Terminal velocities for W-R stars can be obtained from ultraviolet P--Cygni absorption profiles (Prinja et al. 1990) or from infrared HeI profiles (Howarth & Schmutz 1992). Recent studies have shown that there exists a good correlation between terminal velocity and stellar temperature (see Table 1) although no significant differences are found between Galactic and LMC stars (Crowther & Smith 1996b).
Figure 1: Comparison of wind performance numbers (see text) for Galactic (open) and LMC (filled-in) WNL stars and LBVs versus surface hydrogen abundance (by mass) adapted from Crowther & Smith (1996b). The single scattering limit is shown (dotted-line), while a clear distinction in wind density is apparent between hydrogen-rich and hydrogen-poor WNL stars. Lower wind velocities and mass-loss rates for LMC stars, anticipated from radiation driven wind theory are not observed
Observationally, mass-loss rates of W-R stars can be determined from radio emission fluxes, assuming spherical symmetry and homogeneity, provided stellar wind velocities, chemical abundances and the outer wind ionization balance are known. However, the difficulty in obtaining radio observations of most W-R stars, coupled with uncertain chemistries and ionization meant that progress was slow prior to the Standard Model. With few exceptions, log ( /yr )-5 to -4, with no obvious relation to spectral type, binarity or metallicity. The theoretically expected relation between mass-loss and luminosity has been tentatively confirmed (Hamann et al. 1995), at least for those without hydrogen.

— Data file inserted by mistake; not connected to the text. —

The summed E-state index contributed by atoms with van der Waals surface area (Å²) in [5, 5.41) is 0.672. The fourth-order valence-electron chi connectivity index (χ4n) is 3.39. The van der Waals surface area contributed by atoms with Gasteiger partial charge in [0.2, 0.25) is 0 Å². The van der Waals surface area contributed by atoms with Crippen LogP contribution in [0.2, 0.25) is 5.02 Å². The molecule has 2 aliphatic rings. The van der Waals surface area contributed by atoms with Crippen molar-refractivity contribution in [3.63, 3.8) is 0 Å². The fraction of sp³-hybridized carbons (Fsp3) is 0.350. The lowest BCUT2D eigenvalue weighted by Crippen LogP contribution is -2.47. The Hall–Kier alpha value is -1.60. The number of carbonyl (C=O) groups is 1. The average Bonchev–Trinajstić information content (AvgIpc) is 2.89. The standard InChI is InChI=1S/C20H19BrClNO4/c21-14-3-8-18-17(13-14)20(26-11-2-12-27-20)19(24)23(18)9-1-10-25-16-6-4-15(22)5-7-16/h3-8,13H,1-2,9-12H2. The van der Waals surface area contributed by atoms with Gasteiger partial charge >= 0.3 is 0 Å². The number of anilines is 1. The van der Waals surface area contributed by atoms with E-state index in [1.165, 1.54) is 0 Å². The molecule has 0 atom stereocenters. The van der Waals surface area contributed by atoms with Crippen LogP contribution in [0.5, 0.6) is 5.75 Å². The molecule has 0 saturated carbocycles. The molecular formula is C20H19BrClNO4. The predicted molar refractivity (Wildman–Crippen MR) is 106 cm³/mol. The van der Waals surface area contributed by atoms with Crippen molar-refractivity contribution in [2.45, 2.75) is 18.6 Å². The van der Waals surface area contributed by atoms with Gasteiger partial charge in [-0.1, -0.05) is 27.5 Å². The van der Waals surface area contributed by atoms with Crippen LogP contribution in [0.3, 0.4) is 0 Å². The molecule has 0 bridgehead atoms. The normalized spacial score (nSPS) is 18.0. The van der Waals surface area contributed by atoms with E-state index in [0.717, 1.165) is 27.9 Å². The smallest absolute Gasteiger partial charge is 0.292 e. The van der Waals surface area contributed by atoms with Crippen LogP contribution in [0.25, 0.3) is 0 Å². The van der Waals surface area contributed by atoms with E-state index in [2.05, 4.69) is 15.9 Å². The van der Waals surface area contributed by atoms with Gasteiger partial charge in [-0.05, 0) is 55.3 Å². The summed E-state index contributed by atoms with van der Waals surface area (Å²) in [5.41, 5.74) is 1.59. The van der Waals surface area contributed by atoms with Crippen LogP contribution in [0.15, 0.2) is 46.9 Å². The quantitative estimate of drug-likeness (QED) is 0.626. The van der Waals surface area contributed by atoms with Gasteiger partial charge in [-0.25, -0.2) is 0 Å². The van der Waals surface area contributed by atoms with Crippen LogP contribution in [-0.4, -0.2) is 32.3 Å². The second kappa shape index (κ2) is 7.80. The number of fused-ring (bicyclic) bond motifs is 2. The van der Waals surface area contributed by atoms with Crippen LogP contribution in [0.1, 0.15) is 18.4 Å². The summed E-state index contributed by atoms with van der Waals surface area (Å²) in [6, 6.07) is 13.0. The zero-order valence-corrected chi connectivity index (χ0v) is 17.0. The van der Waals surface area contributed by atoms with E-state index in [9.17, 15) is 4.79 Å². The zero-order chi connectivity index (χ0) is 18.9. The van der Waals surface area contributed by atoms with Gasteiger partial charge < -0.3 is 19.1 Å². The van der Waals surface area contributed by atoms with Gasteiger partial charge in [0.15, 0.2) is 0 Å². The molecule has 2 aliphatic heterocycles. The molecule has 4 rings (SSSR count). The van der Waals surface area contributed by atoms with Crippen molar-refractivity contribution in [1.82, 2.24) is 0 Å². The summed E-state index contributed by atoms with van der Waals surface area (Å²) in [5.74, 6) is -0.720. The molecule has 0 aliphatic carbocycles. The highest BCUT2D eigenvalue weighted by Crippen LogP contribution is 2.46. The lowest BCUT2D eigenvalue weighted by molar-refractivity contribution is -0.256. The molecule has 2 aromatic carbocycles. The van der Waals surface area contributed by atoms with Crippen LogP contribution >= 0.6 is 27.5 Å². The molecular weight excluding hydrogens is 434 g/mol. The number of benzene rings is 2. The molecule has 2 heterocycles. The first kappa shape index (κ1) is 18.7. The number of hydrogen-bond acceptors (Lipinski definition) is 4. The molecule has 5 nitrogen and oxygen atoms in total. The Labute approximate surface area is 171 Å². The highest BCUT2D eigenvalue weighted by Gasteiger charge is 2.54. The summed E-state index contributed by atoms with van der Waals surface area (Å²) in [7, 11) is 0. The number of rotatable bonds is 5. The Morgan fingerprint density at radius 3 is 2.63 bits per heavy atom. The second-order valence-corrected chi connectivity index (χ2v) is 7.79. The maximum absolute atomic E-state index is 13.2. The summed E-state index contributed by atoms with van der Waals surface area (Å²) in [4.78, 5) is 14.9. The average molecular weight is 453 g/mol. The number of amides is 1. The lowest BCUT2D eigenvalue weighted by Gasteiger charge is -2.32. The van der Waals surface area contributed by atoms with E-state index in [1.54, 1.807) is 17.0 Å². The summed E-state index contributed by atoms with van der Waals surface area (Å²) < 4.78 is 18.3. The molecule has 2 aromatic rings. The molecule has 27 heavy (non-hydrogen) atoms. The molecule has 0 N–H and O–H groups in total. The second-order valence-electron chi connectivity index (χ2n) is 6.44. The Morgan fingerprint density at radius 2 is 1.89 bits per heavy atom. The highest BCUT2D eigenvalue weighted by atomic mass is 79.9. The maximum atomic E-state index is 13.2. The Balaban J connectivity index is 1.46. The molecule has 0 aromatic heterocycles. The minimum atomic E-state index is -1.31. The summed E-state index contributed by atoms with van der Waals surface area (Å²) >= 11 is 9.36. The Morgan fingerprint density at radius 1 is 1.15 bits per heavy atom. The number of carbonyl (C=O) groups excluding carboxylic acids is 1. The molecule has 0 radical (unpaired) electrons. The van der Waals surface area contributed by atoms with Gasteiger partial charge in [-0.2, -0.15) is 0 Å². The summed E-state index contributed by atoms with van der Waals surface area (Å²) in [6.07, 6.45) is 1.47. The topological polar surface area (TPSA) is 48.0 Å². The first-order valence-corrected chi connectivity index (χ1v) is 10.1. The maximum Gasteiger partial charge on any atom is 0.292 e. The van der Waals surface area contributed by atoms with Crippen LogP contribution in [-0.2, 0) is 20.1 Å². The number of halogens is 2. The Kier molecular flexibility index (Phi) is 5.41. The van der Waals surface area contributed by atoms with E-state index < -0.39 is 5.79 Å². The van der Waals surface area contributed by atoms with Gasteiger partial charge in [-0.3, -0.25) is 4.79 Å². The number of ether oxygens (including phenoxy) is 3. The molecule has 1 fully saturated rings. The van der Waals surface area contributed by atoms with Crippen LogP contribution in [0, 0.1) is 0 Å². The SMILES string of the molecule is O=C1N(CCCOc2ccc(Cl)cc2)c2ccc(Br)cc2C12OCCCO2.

Winds of O--stars have mass-loss rates that are reasonably explained by radiatively driven wind theory (Puls et al. 1996). The wind performance number /(L/c) indicates the efficiency at which radiation momentum is imparted to the wind, and is equal to unity in the `single scattering limit' (i.e. scattering of a photon in a single line). In contrast, W-R stars often have performance numbers substantially greater than unity as shown in Fig. 1 for Galactic and LMC WNL stars, causing severe difficulties for radiatively driven wind theory, unless multiple scattering is achieved (see Springmann 1994). Hillier (1996) discusses various options which could solve this problem, while other driving mechanisms have also been proposed (e.g. pulsational instabilities, Glatzel et al. 1993, Langer et al. 1994). Although current radiation driven wind theory predicts lower wind velocities and mass-loss rates at lower metallicity, these are not observed for LMC stars, while there is also a significant correlation between wind performance number and helium enrichment (Fig. 1).